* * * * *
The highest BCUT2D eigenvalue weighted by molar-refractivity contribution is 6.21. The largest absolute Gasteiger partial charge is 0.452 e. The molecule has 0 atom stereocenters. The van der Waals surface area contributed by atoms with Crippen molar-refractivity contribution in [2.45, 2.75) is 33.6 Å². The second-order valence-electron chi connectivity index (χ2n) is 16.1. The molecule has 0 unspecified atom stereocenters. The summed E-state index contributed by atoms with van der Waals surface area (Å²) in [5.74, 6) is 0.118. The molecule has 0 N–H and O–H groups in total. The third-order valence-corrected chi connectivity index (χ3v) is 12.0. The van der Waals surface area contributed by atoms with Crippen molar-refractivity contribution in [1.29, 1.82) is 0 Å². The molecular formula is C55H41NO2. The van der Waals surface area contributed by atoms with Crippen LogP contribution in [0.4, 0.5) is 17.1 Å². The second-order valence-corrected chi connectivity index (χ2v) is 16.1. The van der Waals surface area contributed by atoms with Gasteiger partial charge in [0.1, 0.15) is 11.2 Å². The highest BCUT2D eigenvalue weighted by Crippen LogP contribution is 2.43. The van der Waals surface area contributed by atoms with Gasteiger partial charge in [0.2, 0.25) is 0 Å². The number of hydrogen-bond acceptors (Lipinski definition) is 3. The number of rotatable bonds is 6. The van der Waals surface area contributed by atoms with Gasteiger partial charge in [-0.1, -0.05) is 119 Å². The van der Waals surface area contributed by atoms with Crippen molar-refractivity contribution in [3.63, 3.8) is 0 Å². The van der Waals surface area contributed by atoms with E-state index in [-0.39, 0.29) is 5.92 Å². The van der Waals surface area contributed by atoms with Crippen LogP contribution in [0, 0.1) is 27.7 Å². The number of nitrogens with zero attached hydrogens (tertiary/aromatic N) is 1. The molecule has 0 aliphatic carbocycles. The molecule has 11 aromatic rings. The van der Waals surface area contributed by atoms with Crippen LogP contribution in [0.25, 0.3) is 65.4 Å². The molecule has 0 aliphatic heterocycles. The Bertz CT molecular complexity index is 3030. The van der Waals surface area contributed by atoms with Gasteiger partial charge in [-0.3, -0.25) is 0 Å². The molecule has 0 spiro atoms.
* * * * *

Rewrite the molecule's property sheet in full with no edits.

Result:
The highest BCUT2D eigenvalue weighted by molar-refractivity contribution is 6.21. The largest absolute Gasteiger partial charge is 0.452 e. The molecule has 0 atom stereocenters. The van der Waals surface area contributed by atoms with Crippen molar-refractivity contribution in [2.45, 2.75) is 33.6 Å². The second-order valence-electron chi connectivity index (χ2n) is 16.1. The molecule has 0 unspecified atom stereocenters. The summed E-state index contributed by atoms with van der Waals surface area (Å²) in [5.74, 6) is 0.118. The molecule has 0 N–H and O–H groups in total. The third-order valence-corrected chi connectivity index (χ3v) is 12.0. The van der Waals surface area contributed by atoms with Crippen molar-refractivity contribution in [1.29, 1.82) is 0 Å². The molecular formula is C55H41NO2. The van der Waals surface area contributed by atoms with Crippen LogP contribution in [0.4, 0.5) is 17.1 Å². The second-order valence-corrected chi connectivity index (χ2v) is 16.1. The van der Waals surface area contributed by atoms with Gasteiger partial charge in [0.1, 0.15) is 11.2 Å². The highest BCUT2D eigenvalue weighted by Crippen LogP contribution is 2.43. The van der Waals surface area contributed by atoms with Gasteiger partial charge in [0.2, 0.25) is 0 Å². The number of hydrogen-bond acceptors (Lipinski definition) is 3. The number of rotatable bonds is 6. The van der Waals surface area contributed by atoms with Gasteiger partial charge in [-0.1, -0.05) is 119 Å². The van der Waals surface area contributed by atoms with Crippen molar-refractivity contribution in [3.63, 3.8) is 0 Å². The van der Waals surface area contributed by atoms with E-state index in [-0.39, 0.29) is 5.92 Å². The van der Waals surface area contributed by atoms with Crippen LogP contribution in [0, 0.1) is 27.7 Å². The number of nitrogens with zero attached hydrogens (tertiary/aromatic N) is 1. The molecule has 0 aliphatic carbocycles. The molecule has 11 aromatic rings. The van der Waals surface area contributed by atoms with Crippen LogP contribution in [0.25, 0.3) is 65.4 Å². The molecule has 0 aliphatic heterocycles. The Bertz CT molecular complexity index is 3030. The van der Waals surface area contributed by atoms with Gasteiger partial charge in [-0.3, -0.25) is 0 Å². The molecule has 0 spiro atoms.